MILWAUKEE, WI – The key to helping children struggling with their weight starts with helping the family, according to TOPS Club, Inc. (Take Off Pounds Sensibly), the nonprofit weight-loss support organization. For the first time in history, the current generation of kids may have a shorter lifespan than their parents. When children learn behaviors early on, those habits can last a lifetime – so teaching healthy habits from the beginning is important. And working together to be healthier can improve the weight and health of the entire family.
Consider the recommendations of Joseph Skelton, M.D., MS, Director of Brenner FIT (Families in Training), a childhood obesity research, prevention, and treatment program at Wake Forest Baptist Medical Center in Winston-Salem, North Carolina, who emphasizes that when you work as a team, success comes easier. Dr. Skelton is an expert on childhood obesity and a contributing author to TOPS’ lifestyle guide Real Life: The Hands-on Pounds-Off Guide (available through Amazon.com).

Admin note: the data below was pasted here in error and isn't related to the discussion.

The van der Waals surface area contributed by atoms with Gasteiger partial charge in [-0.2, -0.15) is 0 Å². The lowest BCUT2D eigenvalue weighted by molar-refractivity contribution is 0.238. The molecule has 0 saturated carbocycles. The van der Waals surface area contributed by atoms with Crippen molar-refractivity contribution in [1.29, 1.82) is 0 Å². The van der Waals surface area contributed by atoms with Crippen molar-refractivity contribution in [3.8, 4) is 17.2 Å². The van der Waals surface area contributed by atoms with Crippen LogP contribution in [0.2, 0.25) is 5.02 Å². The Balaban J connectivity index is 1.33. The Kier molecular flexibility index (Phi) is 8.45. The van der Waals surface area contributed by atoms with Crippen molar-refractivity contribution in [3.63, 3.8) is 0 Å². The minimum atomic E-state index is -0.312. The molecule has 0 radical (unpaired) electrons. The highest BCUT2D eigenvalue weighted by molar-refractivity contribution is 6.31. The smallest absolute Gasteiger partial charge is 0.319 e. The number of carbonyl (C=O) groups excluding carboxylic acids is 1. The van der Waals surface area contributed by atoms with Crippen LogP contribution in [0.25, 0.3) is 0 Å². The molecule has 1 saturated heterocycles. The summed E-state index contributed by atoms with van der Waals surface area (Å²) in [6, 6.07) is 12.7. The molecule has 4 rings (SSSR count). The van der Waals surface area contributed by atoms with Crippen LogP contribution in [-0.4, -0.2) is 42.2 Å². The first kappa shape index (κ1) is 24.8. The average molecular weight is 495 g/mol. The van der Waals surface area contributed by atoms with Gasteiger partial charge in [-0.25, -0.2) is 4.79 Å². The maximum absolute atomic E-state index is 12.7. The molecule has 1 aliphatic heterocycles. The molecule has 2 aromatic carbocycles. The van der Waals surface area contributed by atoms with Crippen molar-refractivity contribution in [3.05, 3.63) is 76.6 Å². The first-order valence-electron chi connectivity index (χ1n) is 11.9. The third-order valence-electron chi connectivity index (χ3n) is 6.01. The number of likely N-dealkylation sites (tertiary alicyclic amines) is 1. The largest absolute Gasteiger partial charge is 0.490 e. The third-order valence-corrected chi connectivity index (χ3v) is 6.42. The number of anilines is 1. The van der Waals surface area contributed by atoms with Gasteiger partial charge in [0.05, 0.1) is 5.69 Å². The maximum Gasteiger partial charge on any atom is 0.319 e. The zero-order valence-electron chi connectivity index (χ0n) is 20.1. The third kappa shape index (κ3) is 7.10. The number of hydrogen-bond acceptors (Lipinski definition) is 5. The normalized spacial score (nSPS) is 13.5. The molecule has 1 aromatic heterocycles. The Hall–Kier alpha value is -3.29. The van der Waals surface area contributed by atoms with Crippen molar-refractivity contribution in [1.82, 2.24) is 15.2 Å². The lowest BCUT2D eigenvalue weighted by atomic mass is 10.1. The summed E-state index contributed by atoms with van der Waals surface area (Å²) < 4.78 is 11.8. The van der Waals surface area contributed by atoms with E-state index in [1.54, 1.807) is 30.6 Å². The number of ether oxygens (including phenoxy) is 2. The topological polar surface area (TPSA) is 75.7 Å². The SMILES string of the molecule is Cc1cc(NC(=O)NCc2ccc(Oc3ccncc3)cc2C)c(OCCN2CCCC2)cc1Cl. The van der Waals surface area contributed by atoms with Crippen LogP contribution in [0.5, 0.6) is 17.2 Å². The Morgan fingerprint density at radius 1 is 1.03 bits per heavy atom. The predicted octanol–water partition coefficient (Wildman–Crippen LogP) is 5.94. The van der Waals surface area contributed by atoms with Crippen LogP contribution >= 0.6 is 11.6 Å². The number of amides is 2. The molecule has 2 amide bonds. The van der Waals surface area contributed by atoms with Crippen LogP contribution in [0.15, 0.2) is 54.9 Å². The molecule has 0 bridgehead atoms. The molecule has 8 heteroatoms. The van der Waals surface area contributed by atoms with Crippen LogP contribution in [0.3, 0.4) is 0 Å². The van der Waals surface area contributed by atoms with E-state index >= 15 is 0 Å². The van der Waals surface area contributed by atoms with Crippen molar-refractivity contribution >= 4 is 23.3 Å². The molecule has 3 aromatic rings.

Focus on Habits
Changing a habit requires more than willpower — it takes hard work. Some tools that help are tracking, making a healthy home, and the “rule of 3s.”
Monitoring and tracking
Regularly write down (daily or twice daily) what you and your family are doing, so you can get a sense of your habits. If your family is trying to take a walk together twice a week, you may get to Saturday and realize you didn’t even do it once. Writing things down keeps you on track to achieve goals. If your tracking sheet is hanging where everyone will see it, then your family will be reminded every day to take a walk. You’d be surprised how well this works. Making a chart with pasteboard and stickers may work well for a family with younger children, while teens may prefer to write in a journal or notebook. Use the tracking sheets to support each other’s healthy habits, not to criticize or shame.
Making a healthy home